Getting Out of Your Own Shorts  

When you’re running a startup, you’re dealing with constant pressure to get things done as quickly as possible. Speed, we’re repeatedly told is the key to winning in the stupidly intense startup world. Do more faster. GTD. Kicking ass and taking names. While I would never argue the value of speed, as the NHTSA loves to remind us, speed also kills. This is alarmingly clear with technical founders playing CEO for the first time. Digging into code to fix stuff that no one else can is very often a familiar happy place in an otherwise chaotic environment.

But when you’re running the show, you HAVE to take a higher view. Getting lost in the details and not taking a long view can lead to disaster. If you don’t take a few moments, on a regular basis, to get your head out of your own shorts and look at things at a higher level, you might just end up as a painful statistic.

I’ve spoken at length to many startups about how picking your head up and understanding how you’re viewed externally is a key to effective marketing and positioning, but this concept goes way beyond that as I was reminded the other day.

My team and I were working on a financial report for the upcoming PivotDesk Board meeting. The monthly financial model had been reviewed over and over again by several of my other executives, and my part-time CFO, in addition to myself. We were all heads down cranking on numbers and reports so we had everything ready for the Board meeting. Checking off lists. Getting shit done. Everyone looked at the numbers.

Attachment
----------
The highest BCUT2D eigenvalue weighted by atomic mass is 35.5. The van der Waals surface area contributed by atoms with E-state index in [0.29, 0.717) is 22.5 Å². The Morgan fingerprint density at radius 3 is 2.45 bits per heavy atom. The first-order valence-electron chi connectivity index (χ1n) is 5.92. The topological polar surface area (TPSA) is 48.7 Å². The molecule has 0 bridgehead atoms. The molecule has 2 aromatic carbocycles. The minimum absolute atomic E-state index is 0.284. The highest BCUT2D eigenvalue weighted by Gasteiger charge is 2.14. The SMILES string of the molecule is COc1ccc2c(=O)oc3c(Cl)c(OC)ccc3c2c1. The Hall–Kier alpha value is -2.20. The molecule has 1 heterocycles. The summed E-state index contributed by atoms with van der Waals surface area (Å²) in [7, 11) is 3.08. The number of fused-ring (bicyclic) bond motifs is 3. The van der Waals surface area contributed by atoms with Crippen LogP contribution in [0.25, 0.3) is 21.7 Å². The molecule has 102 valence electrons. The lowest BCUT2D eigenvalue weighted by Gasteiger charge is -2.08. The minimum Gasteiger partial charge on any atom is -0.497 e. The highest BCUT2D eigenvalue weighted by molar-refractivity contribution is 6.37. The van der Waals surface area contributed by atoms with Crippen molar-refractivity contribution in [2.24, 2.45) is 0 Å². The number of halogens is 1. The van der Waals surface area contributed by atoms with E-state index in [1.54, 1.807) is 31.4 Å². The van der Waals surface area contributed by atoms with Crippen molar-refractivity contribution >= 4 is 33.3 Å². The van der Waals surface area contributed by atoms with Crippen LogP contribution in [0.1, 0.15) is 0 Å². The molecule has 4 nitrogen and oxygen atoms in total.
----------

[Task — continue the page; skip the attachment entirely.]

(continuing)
It wasn’t until late in the evening, when I was sitting quietly putting together the overall report for the Board, looking at the longer term trajectory of the business and how we might evolve moving forward, that I saw the mistake. One wrong formula. One wrong number. And the projections were off by a factor of almost 40%. There is no doubt in my mind that the Board, not being caught up in the details that we struggle to juggle on a daily basis, would have seen this almost instantly. Aside from making all of us look bad, this one mistake would have led to the entire Board discussion being focused on numbers and projections and our ability to manage them moving forward, as opposed to what I wanted to talk about which was how to leverage the insight and value my Board members have to help move Pivotdesk forward. Missing that opportunity would have been a huge value loss for our business.

Everyone on our senior team saw the numbers I was almost ready to send out. As obvious as it was, everyone of us missed the mistake. If you ever want to know what a bunch of highly capable and skilled, yet incredibly embarrassed executives look like, just ask me. The only excuse we had as a team was that we were all too deep in the weeds to see the bigger picture.

Luckily, we caught this one. But it was an incredible reminder that if it’s your job to steer the ship, you have to get out of your own shorts and spend some time simply looking out of the window every now and then. Besides, it might just be an incredible view.


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